Dental care providers seek answers amid soft launch of federal dental program

Providers still don’t know how paperwork or payment will roll out

Dental care providers seek answers amid soft launch of federal dental program

Life & Health

By Jonalyn Cueto

Canadian seniors have begun receiving invites to sign up for the federal government’s free dental care. Dental service providers are raising concerns about whether the program will be administratively and financially viable.

“If our questions aren't answered and our concerns aren't addressed, I don't know if dentists are going to want to sign up for this program,” said Dr. Brock Nicolucci, president of the Ontario Dental Association.

Nicolucci noted existing public dental care programs that compensate dentists often require so much paperwork, making the procedures challenging for dental clinics, especially those with a shortage of support and administrative staff.

Ondina Love, CEO of the Canadian Dental Hygienists Association, said hygienists have been told they can sign up for the program in February and shared dental care providers meet weekly with federal officials to discuss the specifics of the plan.

“We want to make sure that there's a reduced administrative burden, that there's not a heavy reliance on predetermination or pre-authorization,” she said. “The devil is really in the details. That's what the government is working on right now, is finalizing the fee structure and what services are provided.”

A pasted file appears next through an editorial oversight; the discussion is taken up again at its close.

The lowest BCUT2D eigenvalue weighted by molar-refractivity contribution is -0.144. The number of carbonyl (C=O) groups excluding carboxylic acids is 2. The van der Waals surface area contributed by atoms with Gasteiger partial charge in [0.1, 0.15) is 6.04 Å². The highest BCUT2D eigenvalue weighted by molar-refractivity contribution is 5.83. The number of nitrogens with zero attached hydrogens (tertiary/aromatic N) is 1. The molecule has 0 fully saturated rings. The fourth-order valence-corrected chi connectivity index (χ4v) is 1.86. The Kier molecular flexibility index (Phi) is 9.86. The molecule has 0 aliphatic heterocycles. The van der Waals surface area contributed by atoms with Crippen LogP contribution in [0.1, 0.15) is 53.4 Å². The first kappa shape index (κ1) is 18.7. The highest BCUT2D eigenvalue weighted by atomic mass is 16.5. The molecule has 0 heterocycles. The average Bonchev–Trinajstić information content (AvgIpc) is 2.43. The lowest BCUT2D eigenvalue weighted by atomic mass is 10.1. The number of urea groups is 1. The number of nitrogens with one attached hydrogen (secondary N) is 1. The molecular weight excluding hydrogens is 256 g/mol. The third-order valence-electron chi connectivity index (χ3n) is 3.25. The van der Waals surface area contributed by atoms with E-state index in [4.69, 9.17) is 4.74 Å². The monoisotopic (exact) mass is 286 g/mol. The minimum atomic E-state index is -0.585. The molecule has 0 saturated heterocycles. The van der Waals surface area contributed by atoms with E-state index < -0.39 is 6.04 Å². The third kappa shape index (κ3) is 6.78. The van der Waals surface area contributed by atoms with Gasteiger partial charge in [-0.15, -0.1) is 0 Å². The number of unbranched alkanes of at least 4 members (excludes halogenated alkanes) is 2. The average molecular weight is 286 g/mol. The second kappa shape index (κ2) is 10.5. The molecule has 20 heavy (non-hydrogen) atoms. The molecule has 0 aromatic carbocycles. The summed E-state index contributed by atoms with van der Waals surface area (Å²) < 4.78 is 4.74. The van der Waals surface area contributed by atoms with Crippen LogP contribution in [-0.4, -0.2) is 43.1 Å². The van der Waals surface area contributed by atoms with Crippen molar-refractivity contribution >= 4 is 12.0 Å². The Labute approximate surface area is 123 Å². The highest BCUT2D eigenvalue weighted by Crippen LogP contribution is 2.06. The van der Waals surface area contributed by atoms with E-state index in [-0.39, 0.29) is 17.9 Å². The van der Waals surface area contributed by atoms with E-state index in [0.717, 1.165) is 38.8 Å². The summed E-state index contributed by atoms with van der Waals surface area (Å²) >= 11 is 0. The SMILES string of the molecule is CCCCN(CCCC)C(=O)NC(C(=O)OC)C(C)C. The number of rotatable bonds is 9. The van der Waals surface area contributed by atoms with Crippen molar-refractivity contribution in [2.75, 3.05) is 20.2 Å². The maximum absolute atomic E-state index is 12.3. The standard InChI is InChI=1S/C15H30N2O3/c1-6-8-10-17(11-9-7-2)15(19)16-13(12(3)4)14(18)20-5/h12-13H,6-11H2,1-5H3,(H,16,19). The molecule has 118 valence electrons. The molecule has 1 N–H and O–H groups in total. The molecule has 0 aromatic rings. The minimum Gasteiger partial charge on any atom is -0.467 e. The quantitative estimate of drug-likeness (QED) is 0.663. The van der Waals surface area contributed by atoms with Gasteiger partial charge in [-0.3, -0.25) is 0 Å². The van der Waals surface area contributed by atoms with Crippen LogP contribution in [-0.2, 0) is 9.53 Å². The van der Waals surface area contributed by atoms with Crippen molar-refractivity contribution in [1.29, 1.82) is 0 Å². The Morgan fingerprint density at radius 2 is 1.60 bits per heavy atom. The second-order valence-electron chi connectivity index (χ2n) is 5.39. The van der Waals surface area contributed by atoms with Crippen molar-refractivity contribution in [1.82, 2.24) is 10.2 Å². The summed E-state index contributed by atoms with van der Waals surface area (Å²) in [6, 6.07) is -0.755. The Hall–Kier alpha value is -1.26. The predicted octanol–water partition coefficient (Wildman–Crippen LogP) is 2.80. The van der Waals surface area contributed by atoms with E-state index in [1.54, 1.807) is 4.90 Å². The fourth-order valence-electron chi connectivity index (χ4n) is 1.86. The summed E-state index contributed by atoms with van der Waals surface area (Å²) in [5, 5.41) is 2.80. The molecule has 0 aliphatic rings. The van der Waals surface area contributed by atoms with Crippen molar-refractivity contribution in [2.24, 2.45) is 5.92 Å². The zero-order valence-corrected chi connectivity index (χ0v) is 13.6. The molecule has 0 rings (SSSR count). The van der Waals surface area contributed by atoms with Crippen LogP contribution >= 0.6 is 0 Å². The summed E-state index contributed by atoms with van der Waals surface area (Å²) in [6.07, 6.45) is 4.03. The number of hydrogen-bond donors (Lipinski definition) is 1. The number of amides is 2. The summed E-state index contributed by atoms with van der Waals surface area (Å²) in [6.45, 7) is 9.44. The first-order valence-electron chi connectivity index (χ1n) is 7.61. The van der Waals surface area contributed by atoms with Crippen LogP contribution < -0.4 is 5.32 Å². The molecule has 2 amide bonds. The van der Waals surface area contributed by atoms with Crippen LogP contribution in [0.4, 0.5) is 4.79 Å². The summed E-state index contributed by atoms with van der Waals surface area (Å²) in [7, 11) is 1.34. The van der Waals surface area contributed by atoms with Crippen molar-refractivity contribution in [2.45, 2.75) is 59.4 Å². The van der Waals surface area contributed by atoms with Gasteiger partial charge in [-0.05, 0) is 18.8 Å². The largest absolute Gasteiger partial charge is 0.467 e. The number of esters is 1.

Free dental care for Canadians

In December 2023, Health Minister Mark Holland announced the federal government’s $13-billion dental program, saying this will compensate the dentists “fairly.” Nearly nine million Canadians who don’t have access to dental insurance will be able to get coverage under the federal plan.

A CBS News report said Ottawa has signed a $747-million contract with insurance giant Sun Life to help administer the plan.

Holland said the program will follow a model that is like that of a current federal program for non-insured health benefits for First Nations and Inuit, which pays for some health services, including dental, which other provincial and private plans don't cover.

The services to be covered under the Canadian dental care plan include:

  • Preventive services, including scaling (cleaning), polishing, sealants and fluoride
  • Diagnostic services, including examinations and x-rays
  • Restorative services, including fillings
  • Endodontic services, including root canal treatments
  • Prosthodontic services, including complete and partial removable dentures
  • Periodontal services, including deep scaling
  • Oral surgery services, including extractions

Ottawa also has promised $250 million, starting in 2025, for plans to establish an oral access fund that would be used to reduce barriers for vulnerable people accessing dental care.

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